My Photo

Disclaimer

  • This is a hobby. The views and opinions expressed here do not represent those of any past or present client, employer, employee, or colleague.

The Science Creative Quarterly

BioMass

  • www.flickr.com
    This is a Flickr badge showing public photos and videos from periplus. Make your own badge here.
  • RichardDawkins.net
Blog powered by Typepad

« one breath | Main | a moth on my ceiling »

13 June 2010

Comments

Feed You can follow this conversation by subscribing to the comment feed for this post.

Johnston

I wonder when Mars may have "lost" it's water. Textbooks, fifth grade teachers, and even a recent Economist talk about the hydrological cycle of water - and particularly evapotranspiration - but never, ever about how water is naturally created nor where it comes from. Thank you, Internet, for informing me that it mostly comes from outer space. Questions: Were Mars and Earth created around the same time frame; if so, did they collect roughly the same amount of water from space during early formation (granted Mars being smaller/less dense); assuming Mars had surface water at some point, did it's water seep underground or was it exhausted into space? Or both. What "event" would cause Mars to loose its water? If that "event" was the loss of a dense or heavy enough atmosphere, what caused that loss? Is it possible that Mars' water siphoned off over to Earth (getting back to the timeline question above)? Just a few questions that never seem to get answered by teachers, textbooks, or nasa ...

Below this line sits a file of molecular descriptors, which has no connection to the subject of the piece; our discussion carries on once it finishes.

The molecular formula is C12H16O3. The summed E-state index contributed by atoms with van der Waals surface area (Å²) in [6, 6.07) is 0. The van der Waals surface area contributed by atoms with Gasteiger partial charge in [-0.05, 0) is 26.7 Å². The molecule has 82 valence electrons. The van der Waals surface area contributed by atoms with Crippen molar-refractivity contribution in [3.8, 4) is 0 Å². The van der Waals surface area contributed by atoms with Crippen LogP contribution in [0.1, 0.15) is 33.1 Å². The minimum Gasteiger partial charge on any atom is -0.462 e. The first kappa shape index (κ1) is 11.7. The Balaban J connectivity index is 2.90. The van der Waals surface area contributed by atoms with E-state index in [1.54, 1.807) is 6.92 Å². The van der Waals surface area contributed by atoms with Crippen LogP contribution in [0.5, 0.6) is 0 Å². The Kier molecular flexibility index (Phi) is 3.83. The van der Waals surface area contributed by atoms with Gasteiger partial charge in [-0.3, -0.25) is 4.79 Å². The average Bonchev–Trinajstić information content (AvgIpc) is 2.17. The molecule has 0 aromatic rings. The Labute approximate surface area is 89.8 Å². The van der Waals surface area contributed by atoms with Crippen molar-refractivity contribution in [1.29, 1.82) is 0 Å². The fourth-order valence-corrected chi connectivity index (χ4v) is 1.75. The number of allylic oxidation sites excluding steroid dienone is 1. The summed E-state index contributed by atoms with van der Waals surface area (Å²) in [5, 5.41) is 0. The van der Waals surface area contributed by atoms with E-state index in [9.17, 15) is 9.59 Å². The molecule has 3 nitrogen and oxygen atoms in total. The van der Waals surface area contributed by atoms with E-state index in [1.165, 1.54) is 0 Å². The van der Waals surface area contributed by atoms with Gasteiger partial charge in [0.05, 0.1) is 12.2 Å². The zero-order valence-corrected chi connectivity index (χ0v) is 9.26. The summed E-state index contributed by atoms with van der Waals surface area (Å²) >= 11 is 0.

The comments to this entry are closed.

books, etc